Center Stage with Pat Launer on KSDS JAZZ88
AIRDATE: APRIL 30, 2010
So, here’s how it’s done. You take a piece of chalk and draw a big circle on the ground. Place the hotly contested child in the center. Then on the outside, put the two women, each claiming maternal rights, each holding an arm of the young boy. At the signal, they both pull, and whoever gets the larger part of the tyke gets to keep him. Reminds you of King Solomon and his two mothers, right? There are other slyly perverted Biblical references in “The Caucasian Chalk Circle,” set in the Caucasus area of Russia . But this is the climactic scene. And it’s terrifically done at MiraCosta College , with a delightful element of surprise.
The highly influential play by Bertolt Brecht isn’t mounted that often on local stages. This is one wonderfully imaginative production that will remind you why the 1944 classic remains relevant. It’s not just about motherhood. In his highly charged, unapologetically political work, Brecht was also commenting on the futility of war, the ugliness of capitalistic greed, the great class divide, the inevitability of profiteering and corruption — and the potential for compassion, loyalty and survival, even in the face of a callous and pitiless world.
Director Eric Bishop, chair of the Performing Arts department at Mira Costa, is not afraid to take risks – with plays, puppets or large casts. He’s marshaled two dozen students of varying age, experience and expertise and whipped them into an inventive and informative ensemble. The a capella singing is angelic. The bunraku puppet and giant masks are outstanding. The wildly oversized costumes, stylized makeup, bright-hued lighting, and ingenious set all contribute mightily, as do the techniques of Brazilian theatermaker Augusto Boal , who used bodies as sculpture. Here, the cast forms a bridge that helps a young girl escape her pursuers.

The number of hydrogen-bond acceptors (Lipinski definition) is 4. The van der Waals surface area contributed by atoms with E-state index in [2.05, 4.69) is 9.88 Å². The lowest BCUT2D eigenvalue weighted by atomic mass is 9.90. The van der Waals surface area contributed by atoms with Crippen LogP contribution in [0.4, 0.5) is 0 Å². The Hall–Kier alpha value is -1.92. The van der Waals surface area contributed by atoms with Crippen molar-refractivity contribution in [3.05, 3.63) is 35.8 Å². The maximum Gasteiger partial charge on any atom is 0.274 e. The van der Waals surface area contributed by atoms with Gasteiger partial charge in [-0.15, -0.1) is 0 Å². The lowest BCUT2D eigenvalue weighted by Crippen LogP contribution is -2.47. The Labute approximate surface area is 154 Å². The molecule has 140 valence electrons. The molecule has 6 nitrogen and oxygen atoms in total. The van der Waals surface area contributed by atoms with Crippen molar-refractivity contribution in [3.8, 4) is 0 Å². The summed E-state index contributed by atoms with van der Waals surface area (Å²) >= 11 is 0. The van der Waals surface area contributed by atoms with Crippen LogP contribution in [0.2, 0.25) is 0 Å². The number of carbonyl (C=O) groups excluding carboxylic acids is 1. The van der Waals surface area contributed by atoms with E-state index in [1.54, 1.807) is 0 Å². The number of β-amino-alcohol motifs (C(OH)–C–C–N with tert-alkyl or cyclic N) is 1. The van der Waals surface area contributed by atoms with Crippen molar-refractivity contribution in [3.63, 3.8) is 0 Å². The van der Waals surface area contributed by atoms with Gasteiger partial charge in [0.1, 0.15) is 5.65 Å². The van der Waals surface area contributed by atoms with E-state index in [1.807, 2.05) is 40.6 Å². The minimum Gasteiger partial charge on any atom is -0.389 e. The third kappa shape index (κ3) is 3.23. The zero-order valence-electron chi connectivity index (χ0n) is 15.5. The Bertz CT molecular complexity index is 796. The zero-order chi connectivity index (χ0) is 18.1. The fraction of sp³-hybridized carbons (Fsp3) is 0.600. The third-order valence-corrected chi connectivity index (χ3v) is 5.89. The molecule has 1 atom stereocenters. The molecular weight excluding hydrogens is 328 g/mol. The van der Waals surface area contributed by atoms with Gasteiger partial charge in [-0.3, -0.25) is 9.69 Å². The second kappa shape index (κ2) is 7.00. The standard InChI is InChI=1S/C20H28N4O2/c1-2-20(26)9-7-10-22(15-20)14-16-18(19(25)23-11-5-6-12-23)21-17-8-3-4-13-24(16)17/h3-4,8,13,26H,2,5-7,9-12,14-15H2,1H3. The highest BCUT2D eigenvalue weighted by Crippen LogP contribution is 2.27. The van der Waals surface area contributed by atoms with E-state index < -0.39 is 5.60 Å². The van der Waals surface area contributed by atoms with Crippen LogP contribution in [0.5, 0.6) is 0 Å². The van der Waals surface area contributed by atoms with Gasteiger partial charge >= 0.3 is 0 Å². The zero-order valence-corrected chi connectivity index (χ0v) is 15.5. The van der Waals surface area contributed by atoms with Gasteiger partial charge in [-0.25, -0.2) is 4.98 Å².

That’s really the main story: When enemy forces invade the city, the Governor is captured and his vain, self-absorbed wife flees without taking their only child. The baby is rescued by the servant, Grusha , who risks everything to protect him. She’s even forced to legitimize him by marrying a dying man, betraying her betrothed, a soldier who’s off at war. Meanwhile, back in the city, Azdak , a drunk, philosophizing clerk, becomes a judge and dispenses an amusingly idiosyncratic brand of Robin Hood justice. At last, thanks to the explanations and transitions of the singing narrator, the two stories intertwine, when Grusha , along with the Governor’s wife, is brought before Azdak to decide the fate of the boy. It all comes full circle at the end, literally and figuratively.
The central characters are excellently portrayed, and the entire historically significant enterprise is provocative, inspiring and invigorating.
“The Caucasian Chalk Circle” runs through May 2, at Mira Costa College in Oceanside .
©2010 PAT LAUNER